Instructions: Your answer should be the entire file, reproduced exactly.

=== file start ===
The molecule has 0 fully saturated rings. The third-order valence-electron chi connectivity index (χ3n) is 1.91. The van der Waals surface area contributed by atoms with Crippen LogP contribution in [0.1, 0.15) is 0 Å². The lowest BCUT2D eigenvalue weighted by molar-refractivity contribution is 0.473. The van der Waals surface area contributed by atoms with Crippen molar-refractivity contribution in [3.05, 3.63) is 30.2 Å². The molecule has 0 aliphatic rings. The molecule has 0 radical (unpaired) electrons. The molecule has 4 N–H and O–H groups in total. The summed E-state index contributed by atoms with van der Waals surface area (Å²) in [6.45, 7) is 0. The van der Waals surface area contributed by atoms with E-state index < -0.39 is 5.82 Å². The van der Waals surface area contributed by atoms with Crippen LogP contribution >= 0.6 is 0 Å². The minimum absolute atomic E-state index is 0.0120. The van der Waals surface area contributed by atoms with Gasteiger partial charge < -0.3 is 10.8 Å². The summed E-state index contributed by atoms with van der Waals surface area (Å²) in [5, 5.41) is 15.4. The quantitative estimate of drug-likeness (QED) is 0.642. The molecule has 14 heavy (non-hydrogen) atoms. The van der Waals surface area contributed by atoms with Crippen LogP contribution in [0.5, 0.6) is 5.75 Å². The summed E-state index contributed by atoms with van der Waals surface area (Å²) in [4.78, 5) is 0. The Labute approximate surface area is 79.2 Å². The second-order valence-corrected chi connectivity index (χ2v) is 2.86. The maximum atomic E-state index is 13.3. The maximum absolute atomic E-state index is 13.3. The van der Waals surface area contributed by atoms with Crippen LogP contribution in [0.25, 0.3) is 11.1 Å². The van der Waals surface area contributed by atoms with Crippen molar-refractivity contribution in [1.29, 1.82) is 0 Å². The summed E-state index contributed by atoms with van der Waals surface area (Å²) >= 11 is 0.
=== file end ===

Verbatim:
The molecule has 0 fully saturated rings. The third-order valence-electron chi connectivity index (χ3n) is 1.91. The van der Waals surface area contributed by atoms with Crippen LogP contribution in [0.1, 0.15) is 0 Å². The lowest BCUT2D eigenvalue weighted by molar-refractivity contribution is 0.473. The van der Waals surface area contributed by atoms with Crippen molar-refractivity contribution in [3.05, 3.63) is 30.2 Å². The molecule has 0 aliphatic rings. The molecule has 0 radical (unpaired) electrons. The molecule has 4 N–H and O–H groups in total. The summed E-state index contributed by atoms with van der Waals surface area (Å²) in [6.45, 7) is 0. The van der Waals surface area contributed by atoms with E-state index < -0.39 is 5.82 Å². The van der Waals surface area contributed by atoms with Crippen LogP contribution >= 0.6 is 0 Å². The minimum absolute atomic E-state index is 0.0120. The van der Waals surface area contributed by atoms with Gasteiger partial charge < -0.3 is 10.8 Å². The summed E-state index contributed by atoms with van der Waals surface area (Å²) in [5, 5.41) is 15.4. The quantitative estimate of drug-likeness (QED) is 0.642. The molecule has 14 heavy (non-hydrogen) atoms. The van der Waals surface area contributed by atoms with Crippen LogP contribution in [0.5, 0.6) is 5.75 Å². The summed E-state index contributed by atoms with van der Waals surface area (Å²) in [4.78, 5) is 0. The Labute approximate surface area is 79.2 Å². The second-order valence-corrected chi connectivity index (χ2v) is 2.86. The maximum atomic E-state index is 13.3. The maximum absolute atomic E-state index is 13.3. The van der Waals surface area contributed by atoms with Crippen LogP contribution in [0.25, 0.3) is 11.1 Å². The van der Waals surface area contributed by atoms with Crippen molar-refractivity contribution in [1.29, 1.82) is 0 Å². The summed E-state index contributed by atoms with van der Waals surface area (Å²) >= 11 is 0.